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Osaka Hotel Accommodation

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Where to stay in Osaka

Osaka Introduction

From Umeda’s massive department stores to Dotonbori’s colorful nightlife and glowing signboards, there’s much ground to cover in Japan’s second most populated city. Located in the Kansai region on Honshu Island, Osaka is an urban jungle thick with skyscrapers, and there are more than enough shopping malls, historic shrines, and amusement parks to keep a tourist happy. If there’s one thing you shouldn’t forget to pack, it’s your appetite, because with over 100 Michelin-starred restaurants, Osaka offers a gastronomic experience like no other. Budget-conscious foodies need not worry, because you can buy scrumptious local specialties from street vendors and in the basements of departments stores.

Hotels in Osaka

You’ll be spoiled for choice when it comes to accommodations in Osaka, which range from capsule pods to modern apartments to 5-star suites. If you’re looking for the full Japanese experience, you can stay in a ryokan – a traditional Japanese inn with rooms that have tatami flooring and sliding doors. Ryokans have futon beds and communal bathing facilities. Many hostels, inns, and hotels also offer Japanese-style rooms with futon bedding. As for Western-style lodging, rooms in cheap to mid-range hotels are generally on the small side, while luxury hotels have more spacious rooms than usual. These hotels often have indoor pools, spas, and 24-hour health clubs. Note that some accommodations in Osaka are adults-only.

Where to stay

Osaka is basically divided into 2 sections, and both offer good lodging. The southern portion is called Minami, and consists of the Namba shopping district and Tennoji, a transport hub. This area is more touristy yet also more authentic if you want a glimpse of Osaka life. You’ll find the full gamut of lodging options here, from ryokans to upscale hotels. The northern half, called Kita, consists of the Umeda district. There are skyscrapers everywhere, as well as vast department stores. Kita has more hotels than Minami, including big-name luxury hotels catering to sophisticated travelers and business executives, and even the low-cost lodging is slightly more expensive than accommodations in Minami.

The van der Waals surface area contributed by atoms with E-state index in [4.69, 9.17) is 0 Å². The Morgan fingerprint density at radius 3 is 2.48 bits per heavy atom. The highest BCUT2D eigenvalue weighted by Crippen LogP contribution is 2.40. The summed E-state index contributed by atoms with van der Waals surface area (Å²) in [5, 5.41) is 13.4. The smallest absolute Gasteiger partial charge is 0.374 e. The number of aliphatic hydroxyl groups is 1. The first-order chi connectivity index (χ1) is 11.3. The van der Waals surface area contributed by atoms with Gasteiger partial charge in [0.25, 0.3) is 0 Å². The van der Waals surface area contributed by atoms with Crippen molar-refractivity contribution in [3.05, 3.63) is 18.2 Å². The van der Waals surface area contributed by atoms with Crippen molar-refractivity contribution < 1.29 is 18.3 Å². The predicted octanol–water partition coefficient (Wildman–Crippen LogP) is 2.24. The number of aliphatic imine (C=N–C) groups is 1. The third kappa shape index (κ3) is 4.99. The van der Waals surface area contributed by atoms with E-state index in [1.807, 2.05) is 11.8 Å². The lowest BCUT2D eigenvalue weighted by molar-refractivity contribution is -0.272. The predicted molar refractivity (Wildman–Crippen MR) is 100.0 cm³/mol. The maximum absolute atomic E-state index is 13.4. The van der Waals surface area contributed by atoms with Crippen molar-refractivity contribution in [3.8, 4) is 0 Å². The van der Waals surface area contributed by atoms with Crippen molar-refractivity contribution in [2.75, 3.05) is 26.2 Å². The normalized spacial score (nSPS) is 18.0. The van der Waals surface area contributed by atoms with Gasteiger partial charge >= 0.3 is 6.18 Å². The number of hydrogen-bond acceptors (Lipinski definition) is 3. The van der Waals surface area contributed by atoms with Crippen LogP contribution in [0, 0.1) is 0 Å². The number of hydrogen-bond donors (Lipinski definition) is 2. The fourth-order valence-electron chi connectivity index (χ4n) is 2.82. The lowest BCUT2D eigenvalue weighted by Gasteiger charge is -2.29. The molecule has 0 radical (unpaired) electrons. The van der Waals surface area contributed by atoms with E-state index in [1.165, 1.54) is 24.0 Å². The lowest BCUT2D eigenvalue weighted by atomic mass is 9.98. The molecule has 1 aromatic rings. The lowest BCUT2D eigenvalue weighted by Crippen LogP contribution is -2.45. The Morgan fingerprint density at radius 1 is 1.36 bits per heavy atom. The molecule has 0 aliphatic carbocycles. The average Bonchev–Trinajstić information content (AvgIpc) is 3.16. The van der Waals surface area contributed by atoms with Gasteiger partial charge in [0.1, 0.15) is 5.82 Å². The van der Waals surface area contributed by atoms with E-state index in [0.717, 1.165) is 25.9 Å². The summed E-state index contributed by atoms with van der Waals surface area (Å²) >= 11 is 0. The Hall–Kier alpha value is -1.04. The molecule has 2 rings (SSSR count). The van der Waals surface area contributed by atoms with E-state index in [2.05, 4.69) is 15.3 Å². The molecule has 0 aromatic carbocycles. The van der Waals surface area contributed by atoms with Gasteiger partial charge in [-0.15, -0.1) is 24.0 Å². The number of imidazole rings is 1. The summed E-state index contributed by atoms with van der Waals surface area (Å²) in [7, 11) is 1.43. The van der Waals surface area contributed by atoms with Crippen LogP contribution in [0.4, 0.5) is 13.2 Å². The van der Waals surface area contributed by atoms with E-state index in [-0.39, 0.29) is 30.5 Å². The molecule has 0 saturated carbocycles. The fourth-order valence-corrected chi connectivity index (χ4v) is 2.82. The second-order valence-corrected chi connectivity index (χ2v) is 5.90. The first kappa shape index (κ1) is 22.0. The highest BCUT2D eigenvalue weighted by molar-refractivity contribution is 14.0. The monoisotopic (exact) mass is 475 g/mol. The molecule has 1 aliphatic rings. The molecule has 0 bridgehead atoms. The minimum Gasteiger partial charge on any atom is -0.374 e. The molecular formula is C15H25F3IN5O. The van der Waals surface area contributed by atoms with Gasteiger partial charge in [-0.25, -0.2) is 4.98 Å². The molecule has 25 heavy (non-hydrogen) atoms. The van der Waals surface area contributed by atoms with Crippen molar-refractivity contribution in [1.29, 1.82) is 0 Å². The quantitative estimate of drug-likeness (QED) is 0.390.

Things to see

There’s much to see and experience in Osaka, whether you’re visiting for culture, nightlife, or family-friendly entertainment. Osaka Castle, dating from 1583, is among Japan’s most celebrated landmarks and a must-see for first-time visitors. Built by a prince in 593, Shitennoji Temple is the country’s oldest Buddhist temple. Families, especially those with young kids, shouldn’t miss a trip to Universal Studios Japan, a world-class theme park that attracts over 10 million visitors a year. Osaka Aquarium Kaiyukan, one of the world’s largest public aquariums, and the Tempozan Ferris Wheel are also nearby. For shopping, head for Shinsaibashi district and the nearby Amerikamura retail hub, then go to Dotonbori for street food and nightlife.

How to get to Osaka

From Kansai International Airport, you can catch a train or a shuttle bus to get to central Osaka. The journey takes about an hour. If you’re flying in from elsewhere in Japan, it’s more convenient to arrive at Osaka (Itami) International Airport, which only handles domestic flights, as it’s closer to the city center. Osaka’s extensive public transport network includes a busy subway system and several railway lines that connect with other major cities in the country. Shin-Osaka Station is the western terminus of the Shinkansen bullet train line from Tokyo, which is the fastest and most hassle-free way to reach the Japanese capital. This high-speed line also passes Kyoto and Nagoya. Another way to experience Osaka is to take a cruise or a water bus.

Osaka travel guides

Osaka Travel Guides

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